The Independent reported on Friday 27th June that under a Labour Government ‘foreign litigants would in future have to pay a “fair price” to use the court service’.
The argument for this strategy is based on the fact that currently foreign plaintiffs pay just a fraction of the real costs of bringing a case through England’s commercial court system – on average just £1,930 a case. Whilst, according to The Independent, high-value litigation cases make ‘millions of pounds each year for City law firms… the cost of court hearings is effectively being subsidised by the taxpayer.’
Whilst increasing the cost of hearings may theoretically raise more funds for our Courts, what happens if it were actually to turn people away instead to other growing dispute resolution centres such as Singapore, Paris or the Gulf?
The UK and London in particular is regarded as the world’s leading centre for international legal services. In January this year, TheCityUK launched its Legal Services 2014 report. The report stated that the UK leads the way as the world’s most international law centre. In addition, the UK accounts for around 7% of global law firms’ fee revenue, making it by far the largest market in Europe.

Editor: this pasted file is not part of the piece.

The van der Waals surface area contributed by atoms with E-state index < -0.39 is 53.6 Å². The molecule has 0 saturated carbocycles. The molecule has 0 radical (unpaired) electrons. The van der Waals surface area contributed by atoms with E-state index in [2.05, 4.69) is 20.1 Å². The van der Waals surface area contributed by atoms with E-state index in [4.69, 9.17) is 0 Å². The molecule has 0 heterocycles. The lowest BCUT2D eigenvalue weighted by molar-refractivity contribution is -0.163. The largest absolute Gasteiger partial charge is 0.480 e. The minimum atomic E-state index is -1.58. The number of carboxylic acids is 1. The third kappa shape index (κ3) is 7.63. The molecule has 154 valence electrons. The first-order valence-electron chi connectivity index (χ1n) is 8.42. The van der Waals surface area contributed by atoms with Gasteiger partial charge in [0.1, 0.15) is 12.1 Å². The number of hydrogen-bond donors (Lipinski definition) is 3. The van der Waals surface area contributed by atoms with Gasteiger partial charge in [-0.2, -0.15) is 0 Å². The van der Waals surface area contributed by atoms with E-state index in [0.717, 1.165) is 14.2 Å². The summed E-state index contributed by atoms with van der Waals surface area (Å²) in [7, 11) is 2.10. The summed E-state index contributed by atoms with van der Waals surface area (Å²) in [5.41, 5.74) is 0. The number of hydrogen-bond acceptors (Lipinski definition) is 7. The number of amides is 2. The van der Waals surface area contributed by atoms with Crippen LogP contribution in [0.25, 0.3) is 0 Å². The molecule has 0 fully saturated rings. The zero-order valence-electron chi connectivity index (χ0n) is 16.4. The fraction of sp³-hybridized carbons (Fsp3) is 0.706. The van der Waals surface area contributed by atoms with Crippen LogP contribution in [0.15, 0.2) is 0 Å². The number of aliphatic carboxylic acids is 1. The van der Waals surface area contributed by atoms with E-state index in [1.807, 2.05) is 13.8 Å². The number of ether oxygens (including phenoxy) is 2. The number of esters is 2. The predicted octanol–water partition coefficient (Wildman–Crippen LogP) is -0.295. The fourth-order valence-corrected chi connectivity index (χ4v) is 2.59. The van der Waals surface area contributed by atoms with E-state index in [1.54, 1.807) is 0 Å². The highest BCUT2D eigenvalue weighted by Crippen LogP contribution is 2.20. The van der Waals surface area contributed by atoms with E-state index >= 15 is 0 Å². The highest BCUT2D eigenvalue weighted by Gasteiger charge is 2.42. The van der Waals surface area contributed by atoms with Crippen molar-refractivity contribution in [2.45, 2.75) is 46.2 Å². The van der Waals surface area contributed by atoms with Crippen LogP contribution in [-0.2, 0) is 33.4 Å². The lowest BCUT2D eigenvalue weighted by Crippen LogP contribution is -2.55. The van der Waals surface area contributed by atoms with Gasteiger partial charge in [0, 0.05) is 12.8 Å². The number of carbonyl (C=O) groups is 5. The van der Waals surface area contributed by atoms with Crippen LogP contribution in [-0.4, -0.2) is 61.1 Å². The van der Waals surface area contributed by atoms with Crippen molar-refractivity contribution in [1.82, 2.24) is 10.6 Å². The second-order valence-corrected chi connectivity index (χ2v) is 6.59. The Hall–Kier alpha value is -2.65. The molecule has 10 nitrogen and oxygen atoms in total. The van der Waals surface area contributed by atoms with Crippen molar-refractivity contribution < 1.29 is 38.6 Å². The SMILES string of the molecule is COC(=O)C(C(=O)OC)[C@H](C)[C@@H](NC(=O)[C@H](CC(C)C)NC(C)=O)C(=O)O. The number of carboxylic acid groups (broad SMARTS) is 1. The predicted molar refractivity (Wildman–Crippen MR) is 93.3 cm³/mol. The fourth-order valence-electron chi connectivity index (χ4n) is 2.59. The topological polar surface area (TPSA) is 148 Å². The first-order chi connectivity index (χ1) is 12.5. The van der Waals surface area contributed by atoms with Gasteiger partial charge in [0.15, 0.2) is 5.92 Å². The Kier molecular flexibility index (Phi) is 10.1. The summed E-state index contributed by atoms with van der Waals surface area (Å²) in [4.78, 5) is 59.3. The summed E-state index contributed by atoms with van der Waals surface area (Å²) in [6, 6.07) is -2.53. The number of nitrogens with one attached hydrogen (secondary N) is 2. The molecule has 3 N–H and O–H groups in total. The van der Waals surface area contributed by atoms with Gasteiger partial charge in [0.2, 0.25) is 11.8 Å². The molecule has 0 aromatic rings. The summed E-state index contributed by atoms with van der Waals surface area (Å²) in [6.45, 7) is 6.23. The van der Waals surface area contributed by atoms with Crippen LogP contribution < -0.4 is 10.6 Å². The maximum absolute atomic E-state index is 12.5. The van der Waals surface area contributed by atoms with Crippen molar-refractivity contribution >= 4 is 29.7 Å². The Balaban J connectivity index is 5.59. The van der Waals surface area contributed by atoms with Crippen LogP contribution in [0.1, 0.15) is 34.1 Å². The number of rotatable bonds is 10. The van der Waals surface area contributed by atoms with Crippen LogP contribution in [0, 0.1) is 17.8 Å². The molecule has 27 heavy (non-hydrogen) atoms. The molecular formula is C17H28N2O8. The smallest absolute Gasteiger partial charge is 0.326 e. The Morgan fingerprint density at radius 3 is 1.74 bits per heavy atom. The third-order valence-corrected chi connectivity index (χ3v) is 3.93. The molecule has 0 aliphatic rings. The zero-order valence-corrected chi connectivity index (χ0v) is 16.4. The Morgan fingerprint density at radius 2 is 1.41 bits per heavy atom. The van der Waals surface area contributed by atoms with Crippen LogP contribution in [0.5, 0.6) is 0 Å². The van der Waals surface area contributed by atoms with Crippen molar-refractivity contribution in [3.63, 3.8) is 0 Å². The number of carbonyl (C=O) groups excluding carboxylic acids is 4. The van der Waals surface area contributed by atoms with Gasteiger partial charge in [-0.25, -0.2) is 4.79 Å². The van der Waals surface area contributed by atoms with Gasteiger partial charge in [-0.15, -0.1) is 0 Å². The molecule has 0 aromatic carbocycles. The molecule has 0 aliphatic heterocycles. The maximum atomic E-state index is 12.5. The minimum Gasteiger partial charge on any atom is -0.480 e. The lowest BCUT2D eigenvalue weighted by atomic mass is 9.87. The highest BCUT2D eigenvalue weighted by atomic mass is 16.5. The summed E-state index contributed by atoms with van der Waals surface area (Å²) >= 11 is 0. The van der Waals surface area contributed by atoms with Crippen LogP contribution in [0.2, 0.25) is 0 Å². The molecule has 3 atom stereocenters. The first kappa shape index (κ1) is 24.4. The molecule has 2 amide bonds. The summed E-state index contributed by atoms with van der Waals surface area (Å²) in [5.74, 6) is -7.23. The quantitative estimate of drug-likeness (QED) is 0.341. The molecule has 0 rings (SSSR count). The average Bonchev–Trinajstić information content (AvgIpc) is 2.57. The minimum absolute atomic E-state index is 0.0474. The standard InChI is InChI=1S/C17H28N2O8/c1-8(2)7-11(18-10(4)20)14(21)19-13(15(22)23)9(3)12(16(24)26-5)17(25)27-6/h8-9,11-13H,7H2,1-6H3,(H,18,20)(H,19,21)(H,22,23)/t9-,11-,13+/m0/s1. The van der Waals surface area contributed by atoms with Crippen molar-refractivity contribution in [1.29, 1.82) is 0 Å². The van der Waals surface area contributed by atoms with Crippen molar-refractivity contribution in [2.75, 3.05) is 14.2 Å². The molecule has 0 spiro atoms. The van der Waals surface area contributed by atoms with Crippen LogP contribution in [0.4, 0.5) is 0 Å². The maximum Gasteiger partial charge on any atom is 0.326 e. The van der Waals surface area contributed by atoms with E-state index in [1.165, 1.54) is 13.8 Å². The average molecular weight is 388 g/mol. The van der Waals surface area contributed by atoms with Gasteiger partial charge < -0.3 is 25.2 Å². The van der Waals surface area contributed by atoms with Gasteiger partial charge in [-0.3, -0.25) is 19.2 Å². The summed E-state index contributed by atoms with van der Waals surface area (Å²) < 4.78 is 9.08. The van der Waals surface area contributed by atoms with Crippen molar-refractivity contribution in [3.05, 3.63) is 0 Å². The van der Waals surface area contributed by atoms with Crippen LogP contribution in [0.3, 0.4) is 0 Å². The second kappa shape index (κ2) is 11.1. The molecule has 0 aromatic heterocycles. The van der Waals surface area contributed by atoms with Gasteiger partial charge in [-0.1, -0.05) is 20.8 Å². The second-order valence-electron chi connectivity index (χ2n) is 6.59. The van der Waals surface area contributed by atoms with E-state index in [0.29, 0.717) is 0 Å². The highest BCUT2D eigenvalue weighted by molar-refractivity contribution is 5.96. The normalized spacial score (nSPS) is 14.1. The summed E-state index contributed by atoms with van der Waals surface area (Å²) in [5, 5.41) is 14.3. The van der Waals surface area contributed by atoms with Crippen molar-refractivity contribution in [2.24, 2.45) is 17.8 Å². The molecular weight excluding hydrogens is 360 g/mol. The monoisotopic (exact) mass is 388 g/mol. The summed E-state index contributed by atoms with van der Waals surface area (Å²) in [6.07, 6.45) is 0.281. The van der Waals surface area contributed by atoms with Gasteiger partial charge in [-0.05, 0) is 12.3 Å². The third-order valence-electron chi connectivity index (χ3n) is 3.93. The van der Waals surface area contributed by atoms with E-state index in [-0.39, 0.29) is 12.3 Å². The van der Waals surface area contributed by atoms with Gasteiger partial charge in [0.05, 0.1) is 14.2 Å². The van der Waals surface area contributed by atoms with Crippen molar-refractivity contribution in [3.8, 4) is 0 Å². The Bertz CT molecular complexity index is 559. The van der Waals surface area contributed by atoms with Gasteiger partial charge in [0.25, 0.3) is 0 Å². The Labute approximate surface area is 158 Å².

Indeed, according to the report the ‘value of the legal services sector to the UK economy doubled in the last decade has increased from £15.8bn in 2002 to £20.4bn (1.5% of GDP) in 2012. Gross fees generated by law firms in the UK increased by 5% in the financial year 2012/2013 to £28.5bn.’
The vast growth in the legal sector has been helped no doubt by the high numbers of litigants from outside the UK settling their disputes over here. The Financial Times recently reported that more than three-quarters of those who use London’s commercial court to settle disputes are from outside the UK.
So why then would Labour put forward a policy that may stunt this growth? In response to concerns that raising court fees may deter litigants from using the British legal system, the article quoted an inside Labour source as saying “It is ironic that foreigners have greater access to British justice than British people.”
As a global bastion of the law and legal rights hopefully the sector will continue to grow in the future, both nationally and internationally. However, does our international reputation as the ‘go to’ dispute resolution centre come at a detriment to British citizens? Do foreign litigants really restrict UK citizen from justice? And can we really afford to implement policies that may actually hinder a growing sector of the economy?
Whether or not these proposals ever come to fruition is of course another debate entirely – but it does raise interesting questions.